Our ultimate goal is to provide standardized definitions and measures of ecosystem services that are useful to governments, conservancies, international organizations, and NGOs. There was an emphasis on practicality. The ecosystem services concept will achieve its potential only if people who aren't ecologists and economists can measure and interpret ecosystem services.
To be useful, ecosystem service measures also need to pass muster in both ecology and economics. This means that both users of ecosystem measurement (decision-makers) and suppliers (scientists) need to converge on a consensus. Workshop attendees will include representatives from the conservation community, government agencies, NGOs advocating environmental performance metrics, and scholars. In particular, our hope was that the workshop improved communication across the ecologist-economist and the academic-practitioner divides.
Applications and Relevance
The measurement of ecosystem service units is an issue central to various issues in environmental policy. These include: government performance assessment, non-market or "green" welfare accounting, natural resource valuation, conservation planning and priorities, and trade in ecosystem services. Advance in all of these areas (both scientific and public policy) is slowed by a lack of consistent, defensible protocols.
Standardized units of account will advance the following policy and scientific objectives:
Green Welfare Accounts -- Conventional welfare accounts, such as GDP, do not measure nature's contribution to wellbeing. The measurement of non-market benefits in these accounts is thwarted by a lack of units consistent with those used to measure conventional economic outputs.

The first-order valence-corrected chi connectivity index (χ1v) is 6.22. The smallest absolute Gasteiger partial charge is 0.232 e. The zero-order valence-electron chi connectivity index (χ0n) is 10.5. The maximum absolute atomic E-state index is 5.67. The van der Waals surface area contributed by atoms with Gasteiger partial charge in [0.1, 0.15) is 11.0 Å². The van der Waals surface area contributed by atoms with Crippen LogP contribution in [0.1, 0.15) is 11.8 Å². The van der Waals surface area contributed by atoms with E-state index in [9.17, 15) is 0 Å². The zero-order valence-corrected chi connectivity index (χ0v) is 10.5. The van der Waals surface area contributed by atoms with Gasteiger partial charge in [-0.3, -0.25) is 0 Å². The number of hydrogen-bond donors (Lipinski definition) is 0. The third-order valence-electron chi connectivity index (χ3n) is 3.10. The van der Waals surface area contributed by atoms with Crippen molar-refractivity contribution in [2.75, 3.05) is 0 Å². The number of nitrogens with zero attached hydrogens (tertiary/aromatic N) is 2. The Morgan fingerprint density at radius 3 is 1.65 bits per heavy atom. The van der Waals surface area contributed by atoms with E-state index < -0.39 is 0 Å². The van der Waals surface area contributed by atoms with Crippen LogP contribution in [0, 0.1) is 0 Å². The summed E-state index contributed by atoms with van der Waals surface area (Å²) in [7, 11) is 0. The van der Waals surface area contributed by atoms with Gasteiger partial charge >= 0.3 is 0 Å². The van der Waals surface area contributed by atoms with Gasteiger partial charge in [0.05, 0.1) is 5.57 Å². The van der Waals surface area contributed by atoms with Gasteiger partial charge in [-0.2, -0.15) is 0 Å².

Environmental Valuation -- Ecosystem valuations have been conducted for decades. The comparability of these analyses, and the ability to transfer benefit estimates from one location to another, is limited, however. A part of the problem is that valuations do not employ standard units to foster comparison and meta-analysis.
Ecosystem Markets -- Systems for trading habitats, ecosystem services, water quality, and other heterogeneous environmental goods have been slow to develop. This is largely due to the difficulty of judging, and monitoring, the qualities of what is traded. Standardization will foster more transparent and defensible rules for such environmental markets.
Conservation Planning and Priorities -- Conservancies increasingly look beyond biodiversity as their sole reason for protecting habitat and other natural resources. Protection of ecosystem services, for example, requires conservancies to account for and communicate a much broader set of objectives. Standard units of account will make this task easier.
Government Performance -- Agencies are increasingly being asked (by Congress, OMB, and others) to demonstrate the public benefits of environmental regulations, programs, and expenditures. Since ecosystem services are about the benefits of nature to the public, measuring and communicating service outcomes could support important trustee and regulatory activities.
Practitioners in each of these areas were involved in the workshop, and were asked to debate the merits of standardization, and alternatives, as applied to their area of expertise.
Phil Sharp, President, Resources for the Future
Lynn Scarlett, Acting Secretary, US Department of the Interior
Workshop Overview and Goals
Jim Boyd, Senior Fellow, Resources for the Future
Session II: Preliminary Diagnosis: What Are the Roadblocks?
William Clark, Harvey Brooks Professor of International Science, Public Policy and Human Development, Kennedy School of Government, Harvard University